At Gary O'NEal Field
Cubs ride dominate pitching to finals
Saturday, April 20, 2013 5:00 AM
Madison rode two dominating pitching performances to a pair of baseball wins on Friday and a berth into the championship game of the Madison Courier Invitational Tournament.
Madison’s Logan Kleopfer slides under the tag of Carroll County pitcher Trey Boles (above) while scoring on a wild pitch.
Madison and Austin both won two games and will play in the MCIT finals tonight.
MCIT at a Glance
36th Madison Courier
Invitational Baseball TOuRNEY
Friday at Shawe's Post 9 Field
Austin 8, Southwestern 1
Austin 10, Shawe 3
Friday at Madison's Gary O'Neal Field
Madison 15, Carroll Co. 3
Madison 5, South Central 2
Today at Shawe's Post 9 Field
Game 5 - Southwestern vs. South Central, 11 a.m.
Winner Game 5 vs. Winner Game 6, 1 p.m.
Today at Madison's Gary O'Neal Field
Game 6 - Carroll Co. vs. Shame, 11 a.m.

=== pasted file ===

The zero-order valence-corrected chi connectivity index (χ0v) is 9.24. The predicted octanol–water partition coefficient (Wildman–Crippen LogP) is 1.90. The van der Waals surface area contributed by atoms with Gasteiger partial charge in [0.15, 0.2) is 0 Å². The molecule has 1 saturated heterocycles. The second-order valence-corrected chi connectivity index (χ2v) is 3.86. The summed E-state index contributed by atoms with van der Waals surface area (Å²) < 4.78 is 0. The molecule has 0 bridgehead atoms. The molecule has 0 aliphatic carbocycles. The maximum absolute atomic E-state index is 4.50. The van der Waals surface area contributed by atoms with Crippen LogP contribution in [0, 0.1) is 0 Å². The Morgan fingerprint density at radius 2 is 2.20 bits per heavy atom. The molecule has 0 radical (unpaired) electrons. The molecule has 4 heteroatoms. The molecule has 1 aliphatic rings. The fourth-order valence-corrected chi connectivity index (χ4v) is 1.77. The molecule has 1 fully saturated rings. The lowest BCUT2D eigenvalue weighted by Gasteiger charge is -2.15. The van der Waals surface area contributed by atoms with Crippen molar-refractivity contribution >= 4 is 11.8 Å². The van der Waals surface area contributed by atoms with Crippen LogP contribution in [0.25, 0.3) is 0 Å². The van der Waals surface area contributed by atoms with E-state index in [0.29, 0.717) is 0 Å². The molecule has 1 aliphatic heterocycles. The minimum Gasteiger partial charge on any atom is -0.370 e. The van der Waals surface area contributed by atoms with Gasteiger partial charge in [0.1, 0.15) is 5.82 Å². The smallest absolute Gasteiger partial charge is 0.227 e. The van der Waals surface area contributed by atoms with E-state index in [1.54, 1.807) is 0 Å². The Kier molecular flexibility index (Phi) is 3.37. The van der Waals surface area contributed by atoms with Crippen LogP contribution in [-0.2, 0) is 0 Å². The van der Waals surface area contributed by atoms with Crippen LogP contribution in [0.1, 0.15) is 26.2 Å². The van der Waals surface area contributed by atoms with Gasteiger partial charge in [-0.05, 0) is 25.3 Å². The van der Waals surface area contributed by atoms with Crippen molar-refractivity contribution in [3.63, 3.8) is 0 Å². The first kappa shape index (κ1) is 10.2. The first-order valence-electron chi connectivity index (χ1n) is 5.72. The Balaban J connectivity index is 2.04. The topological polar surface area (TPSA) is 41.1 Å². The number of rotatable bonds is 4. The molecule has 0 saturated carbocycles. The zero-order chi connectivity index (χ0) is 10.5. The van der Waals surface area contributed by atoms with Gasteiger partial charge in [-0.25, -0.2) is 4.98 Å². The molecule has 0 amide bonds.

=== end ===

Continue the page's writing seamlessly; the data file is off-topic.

Austin vs. Madison, 1 p.m.
Senior Ryan Thurston struck out 13 and walked only two while allowing one run on three hits to beat Carroll County 15-3 in the opener at Madison's Gary O'Neal Field.
In the nightcap, junior Clark Vaughn struck out eight and scattered six walks to knock off previously unbeaten South Central 5-2 in the semifinals.
"It was nice to win one that was actually close," Madison coach Shannon Barger said. "That's (South Central's) first loss of the season so that was nice as well to give our guys some confidence and hopefully it will carry over into tomorrow."
The Cubs will now face Austin in the MCIT championship today at O'Neal Field. First pitch is scheduled for around 1 p.m.
Madison 15, Carroll Co. 3